All too often we witness “what is possible” and not “what is best” in American politics. Kevin McCarthy’s fifteen attempts at scoring from the free throw line last week were an absolutely amazing example of the nihilistic tendencies of the Republican party. The fact that two dozen or so self-serving toddlers would engage in a food fight in front of the three hundred thirty million people that they are supposedly governing was astounding. Each of the “Never Keviners” got their fifteen minutes of fame and McCarthy was exposed as the craven power-seeking shill that he is. Was it ever thus?
According to historians, no. McCarthy’s lack of a coalition goes all the way back to our last insurrection. Prior to the Civil War, in 1859, it took 44 ballots to secure the speaker-ship for William Pennington a Republican. Pennington, like McCarthy, lacked the ability to pull enough votes together from his peers and it took forty-four votes to get him the prize. One year into his leadership the South decided they would form their own government in spite of his introduction of the Corwin Amendment. The amendment would have given the states freedom from interference from the federal government regarding slavery. Slavery and its tentacles bring us to our discussion of a man that was the antithesis of Kevin McCarthy.
I’m talking about former Georgia Congressman, John Lewis. Lewis was one of ten children born to sharecropper parents in Troy, Alabama. Poverty and segregation were built in excuses for not succeeding, but John Lewis was determined to be a minister to the people. His “calling” led him to be deeply involved in the Civil Rights movement at an incredibly young age. When he was denied admission to Troy University, he wrote Martin Luther King to see if they could sue the local university for discrimination. Dr. King advised that suing the university could have physical implications for his family and that John should attend a university where he would be racially accepted. Lewis graduated from the American Baptist Theological Seminary and was ordained a Baptist minister. His work was just beginning.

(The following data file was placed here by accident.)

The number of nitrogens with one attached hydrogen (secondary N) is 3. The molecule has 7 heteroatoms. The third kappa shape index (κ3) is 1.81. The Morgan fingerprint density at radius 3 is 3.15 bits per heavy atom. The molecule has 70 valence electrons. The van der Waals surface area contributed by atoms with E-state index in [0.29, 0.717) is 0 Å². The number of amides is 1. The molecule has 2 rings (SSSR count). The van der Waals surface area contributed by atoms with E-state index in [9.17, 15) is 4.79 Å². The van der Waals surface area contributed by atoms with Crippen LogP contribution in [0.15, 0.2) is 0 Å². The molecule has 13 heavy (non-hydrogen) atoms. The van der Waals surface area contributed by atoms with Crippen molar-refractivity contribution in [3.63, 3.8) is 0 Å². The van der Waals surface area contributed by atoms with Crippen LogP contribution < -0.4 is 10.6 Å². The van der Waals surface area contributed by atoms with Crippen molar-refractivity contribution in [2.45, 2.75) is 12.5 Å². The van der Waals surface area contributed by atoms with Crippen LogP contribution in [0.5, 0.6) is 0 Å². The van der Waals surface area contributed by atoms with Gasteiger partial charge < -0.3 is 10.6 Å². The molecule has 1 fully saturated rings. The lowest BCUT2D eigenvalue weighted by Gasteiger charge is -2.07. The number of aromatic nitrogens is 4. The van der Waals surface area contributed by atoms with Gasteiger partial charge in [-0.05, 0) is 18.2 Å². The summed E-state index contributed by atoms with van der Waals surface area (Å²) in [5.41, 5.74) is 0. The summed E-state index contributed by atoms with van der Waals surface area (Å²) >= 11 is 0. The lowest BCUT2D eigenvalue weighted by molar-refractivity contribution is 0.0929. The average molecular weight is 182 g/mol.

Through the sixties and seventies Lewis was involved in countless demonstration and marches. He preached non-violence and tolerance as the methodology for correcting America’s societal disparities. He was arrested forty times between 1960 and 1966 and hospitalized near death for the beating he took on the March to Selma in 1965. “Bloody Sunday” nearly extinguished the light that would brighten up the Congress for thirty-three years. A lesser man might have backed off and given up his philosophy of ‘Get in good trouble, necessary trouble,’ but not John Lewis. At age 74 he had the courage to do the right thing for the innocent lives taken in the Orlando shooting. He called for a sit in in Congress, exposing the Republicans for the puppets of the gun industry that they are.
Is the term “puppets” too harsh? I don’t think so, not when ninety percent of the American public wants stronger gun laws.
What are the first offerings of a McCarthy led Congress? Behind door number one we’ve got the defanging of the Congressional Ethics Office. Abolish the ethics oversight of congress critters, sure, why would a congress person need ethics? Behind door two, defund the IRS. Making sure that the aristocracy pays their share of the cost of providing a government for all is a burden on the Republican’s donors. Why should they help pay for the armed forces that defend us all? Behind door number three, investigate the investigators. There has to be some reason all of these Republican insurrectionists are getting incarcerated. Inquiring minds like pedophile enabler Jim Jordan want to know why Democrats aren’t getting locked up in equal numbers. There may be some sort of cause/effect issue here that the Republicans just don’t get.
In short, though the beloved John Lewis is gone, there are others out there like him that are willing to serve all of the American public with dignity. It is our duty to find them, promote them, and vote for them. Otherwise, we’ll continue to see the likes of Kevin McCarthy throwing up air balls and thinking he’s scoring for the American people.